The end of a school year was a particularly busy time for the pub and today in 1975 was doubtless no exception.
I don’t know if it was on this occasion or another but I do remember bumping into a friend of my Dad’s one time and having to ask him not to “tell on me” next time they met up. Mr. S did make – and stuck to – that promise, even taking it one stage further by buying me and all my schoolchums a round of drinks! I can’t help thinking that in this day and age he would have been arrested and sent to prison for “contributing to the delinquency of minors” or some such ludicrous politically correct nonsense.
In other news I also went out for a meal with Lorna. I wish I’d stated the place we’d gone to because I continue to remain clueless where people went on ‘dinner dates’ in 1975. I can’t remember any restaurants that would have fitted the bill for teenagers – maybe it was one of those crappy steakhouse places that were all the vogue for a while? (Surely though, they would be outside the limits of my meagre finances?). Drat my ever-forgetful memory!
This was a college trip to London’s West End and the Lyric Theatre. I was amongst a coachload of students, many drinking copiously on the way up, then – despite our age – hitting a pub or two before getting to the theatre. Those were the days my friend, sometimes they had to end!
“John, Paul, George, Ringo… and Bert” was Liverpudlian playwright Willy Russell’s first big ‘hit’. Russell would later gain fame and notoriety for penning such smash plays like “Educating Rita” which was turned into a movie starring Julie Walters and Michael Caine. Other stuff he is known for include “The Blood Brothers” and “Shirley Valentine”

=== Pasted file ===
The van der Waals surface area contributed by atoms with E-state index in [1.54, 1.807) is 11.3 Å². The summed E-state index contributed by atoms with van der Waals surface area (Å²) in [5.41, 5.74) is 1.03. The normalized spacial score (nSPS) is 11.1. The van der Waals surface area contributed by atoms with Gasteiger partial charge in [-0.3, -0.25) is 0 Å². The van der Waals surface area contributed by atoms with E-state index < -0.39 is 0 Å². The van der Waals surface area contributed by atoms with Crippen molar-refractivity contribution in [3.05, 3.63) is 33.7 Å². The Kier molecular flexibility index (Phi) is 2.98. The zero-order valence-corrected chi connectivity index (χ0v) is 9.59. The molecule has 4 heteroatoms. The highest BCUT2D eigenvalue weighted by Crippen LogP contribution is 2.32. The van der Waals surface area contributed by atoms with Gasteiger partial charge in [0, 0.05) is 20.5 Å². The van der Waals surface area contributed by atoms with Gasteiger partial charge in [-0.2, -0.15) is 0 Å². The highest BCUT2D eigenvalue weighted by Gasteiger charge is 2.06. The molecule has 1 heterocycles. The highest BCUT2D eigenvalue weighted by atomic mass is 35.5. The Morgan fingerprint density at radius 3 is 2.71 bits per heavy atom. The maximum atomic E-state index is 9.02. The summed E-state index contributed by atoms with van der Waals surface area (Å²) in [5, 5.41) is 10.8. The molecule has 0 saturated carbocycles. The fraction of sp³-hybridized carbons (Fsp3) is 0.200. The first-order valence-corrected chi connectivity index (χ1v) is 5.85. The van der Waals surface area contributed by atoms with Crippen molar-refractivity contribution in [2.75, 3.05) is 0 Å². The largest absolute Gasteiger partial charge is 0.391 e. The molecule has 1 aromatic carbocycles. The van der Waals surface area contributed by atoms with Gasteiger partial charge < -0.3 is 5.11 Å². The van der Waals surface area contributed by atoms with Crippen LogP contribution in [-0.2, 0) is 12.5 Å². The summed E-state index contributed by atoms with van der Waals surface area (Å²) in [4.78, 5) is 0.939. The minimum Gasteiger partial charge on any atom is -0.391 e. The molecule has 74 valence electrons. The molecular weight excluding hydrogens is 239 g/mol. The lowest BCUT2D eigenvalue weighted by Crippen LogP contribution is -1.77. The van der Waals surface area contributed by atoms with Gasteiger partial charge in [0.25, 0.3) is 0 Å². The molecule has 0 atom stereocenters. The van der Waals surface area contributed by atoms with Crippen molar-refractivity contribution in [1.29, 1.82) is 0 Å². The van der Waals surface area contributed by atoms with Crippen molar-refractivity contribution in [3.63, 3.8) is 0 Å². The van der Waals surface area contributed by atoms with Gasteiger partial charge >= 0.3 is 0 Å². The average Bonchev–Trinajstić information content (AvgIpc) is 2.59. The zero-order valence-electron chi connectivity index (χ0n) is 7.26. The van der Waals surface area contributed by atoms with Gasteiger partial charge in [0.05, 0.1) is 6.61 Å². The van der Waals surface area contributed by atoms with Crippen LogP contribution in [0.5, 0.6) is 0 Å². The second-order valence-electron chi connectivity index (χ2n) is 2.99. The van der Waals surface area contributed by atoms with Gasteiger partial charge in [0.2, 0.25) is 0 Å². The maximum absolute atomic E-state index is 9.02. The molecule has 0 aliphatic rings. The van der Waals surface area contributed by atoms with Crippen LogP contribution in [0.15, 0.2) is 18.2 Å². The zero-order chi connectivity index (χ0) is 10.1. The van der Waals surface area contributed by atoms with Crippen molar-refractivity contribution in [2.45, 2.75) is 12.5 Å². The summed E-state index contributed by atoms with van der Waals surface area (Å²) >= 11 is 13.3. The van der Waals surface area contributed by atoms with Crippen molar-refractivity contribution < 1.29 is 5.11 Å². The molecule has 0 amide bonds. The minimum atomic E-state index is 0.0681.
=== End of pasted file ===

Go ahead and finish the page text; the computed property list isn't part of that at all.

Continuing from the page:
JPGR & B’s story arc has been describe elsewhere as “an accurate and honest account of the Beatles’ rise and fall, culminating in an abortive attempt to stage a reunion concert. The show was notable for it’s ironic juxtaposition of songs against dialogue, and the author’s sparkling Liverpool humour“. I’ll have to take their word for it because not only are we dealing with my notoriously poor memory here, but we are also dealing with it whilst it was originally under the effects of a few pints of London’s finest! My review of the performance – “bloody good muzak all” – could just as easily have been based either alcohol consumption as much as fact, something I will leave you, dear reader, to decide.
Yes, for what ever reason, I have held on to the programme from this 1975 evening’s event, and yes I plan to share the contents of it. It’s a fascinating document of its era, not just for the adverts it contained but also when you realise who I saw perform in this play and who else was involved in it…
“Asked out Viv. Went to see Juggernaut. Crap Film“